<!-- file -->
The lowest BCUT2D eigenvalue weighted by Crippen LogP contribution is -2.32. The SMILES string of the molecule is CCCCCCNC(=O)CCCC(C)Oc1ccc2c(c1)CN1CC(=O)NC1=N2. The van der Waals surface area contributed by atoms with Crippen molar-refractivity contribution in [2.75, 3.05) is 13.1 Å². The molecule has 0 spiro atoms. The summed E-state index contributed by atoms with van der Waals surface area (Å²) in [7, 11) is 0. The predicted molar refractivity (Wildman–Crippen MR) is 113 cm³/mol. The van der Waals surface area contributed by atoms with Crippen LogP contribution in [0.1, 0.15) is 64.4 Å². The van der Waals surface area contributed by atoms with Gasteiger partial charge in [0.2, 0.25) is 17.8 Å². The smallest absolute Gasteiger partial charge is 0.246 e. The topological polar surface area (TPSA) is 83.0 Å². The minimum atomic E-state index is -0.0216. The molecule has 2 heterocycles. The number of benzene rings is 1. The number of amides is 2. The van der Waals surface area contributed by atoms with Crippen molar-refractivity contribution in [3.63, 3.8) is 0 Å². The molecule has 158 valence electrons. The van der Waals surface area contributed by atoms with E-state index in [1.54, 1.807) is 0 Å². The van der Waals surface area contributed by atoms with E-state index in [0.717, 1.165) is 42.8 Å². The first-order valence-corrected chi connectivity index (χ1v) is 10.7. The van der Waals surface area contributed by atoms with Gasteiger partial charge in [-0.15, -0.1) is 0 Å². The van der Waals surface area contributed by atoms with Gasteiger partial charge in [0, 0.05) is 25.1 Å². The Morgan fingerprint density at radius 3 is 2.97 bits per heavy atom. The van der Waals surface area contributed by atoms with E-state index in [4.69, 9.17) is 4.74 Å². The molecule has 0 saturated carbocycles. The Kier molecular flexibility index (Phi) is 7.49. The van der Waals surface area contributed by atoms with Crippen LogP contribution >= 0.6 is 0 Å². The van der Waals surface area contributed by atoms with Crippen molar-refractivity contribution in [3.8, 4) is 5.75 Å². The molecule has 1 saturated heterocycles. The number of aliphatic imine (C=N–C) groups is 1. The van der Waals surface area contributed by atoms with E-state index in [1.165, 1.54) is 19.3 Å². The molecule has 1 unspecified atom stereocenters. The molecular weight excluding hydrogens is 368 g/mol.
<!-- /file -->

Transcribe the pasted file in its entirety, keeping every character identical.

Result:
The lowest BCUT2D eigenvalue weighted by Crippen LogP contribution is -2.32. The SMILES string of the molecule is CCCCCCNC(=O)CCCC(C)Oc1ccc2c(c1)CN1CC(=O)NC1=N2. The van der Waals surface area contributed by atoms with Crippen molar-refractivity contribution in [2.75, 3.05) is 13.1 Å². The molecule has 0 spiro atoms. The summed E-state index contributed by atoms with van der Waals surface area (Å²) in [7, 11) is 0. The predicted molar refractivity (Wildman–Crippen MR) is 113 cm³/mol. The van der Waals surface area contributed by atoms with Crippen LogP contribution in [0.1, 0.15) is 64.4 Å². The van der Waals surface area contributed by atoms with Gasteiger partial charge in [0.2, 0.25) is 17.8 Å². The smallest absolute Gasteiger partial charge is 0.246 e. The topological polar surface area (TPSA) is 83.0 Å². The minimum atomic E-state index is -0.0216. The molecule has 2 heterocycles. The number of benzene rings is 1. The number of amides is 2. The van der Waals surface area contributed by atoms with Crippen molar-refractivity contribution in [3.63, 3.8) is 0 Å². The molecule has 158 valence electrons. The van der Waals surface area contributed by atoms with E-state index in [1.54, 1.807) is 0 Å². The van der Waals surface area contributed by atoms with E-state index in [0.717, 1.165) is 42.8 Å². The first-order valence-corrected chi connectivity index (χ1v) is 10.7. The van der Waals surface area contributed by atoms with Gasteiger partial charge in [-0.15, -0.1) is 0 Å². The van der Waals surface area contributed by atoms with Gasteiger partial charge in [0, 0.05) is 25.1 Å². The Morgan fingerprint density at radius 3 is 2.97 bits per heavy atom. The van der Waals surface area contributed by atoms with E-state index in [4.69, 9.17) is 4.74 Å². The molecule has 0 saturated carbocycles. The Kier molecular flexibility index (Phi) is 7.49. The van der Waals surface area contributed by atoms with Crippen LogP contribution >= 0.6 is 0 Å². The van der Waals surface area contributed by atoms with Crippen molar-refractivity contribution in [3.8, 4) is 5.75 Å². The molecule has 1 saturated heterocycles. The number of aliphatic imine (C=N–C) groups is 1. The van der Waals surface area contributed by atoms with E-state index in [1.165, 1.54) is 19.3 Å². The molecule has 1 unspecified atom stereocenters. The molecular weight excluding hydrogens is 368 g/mol.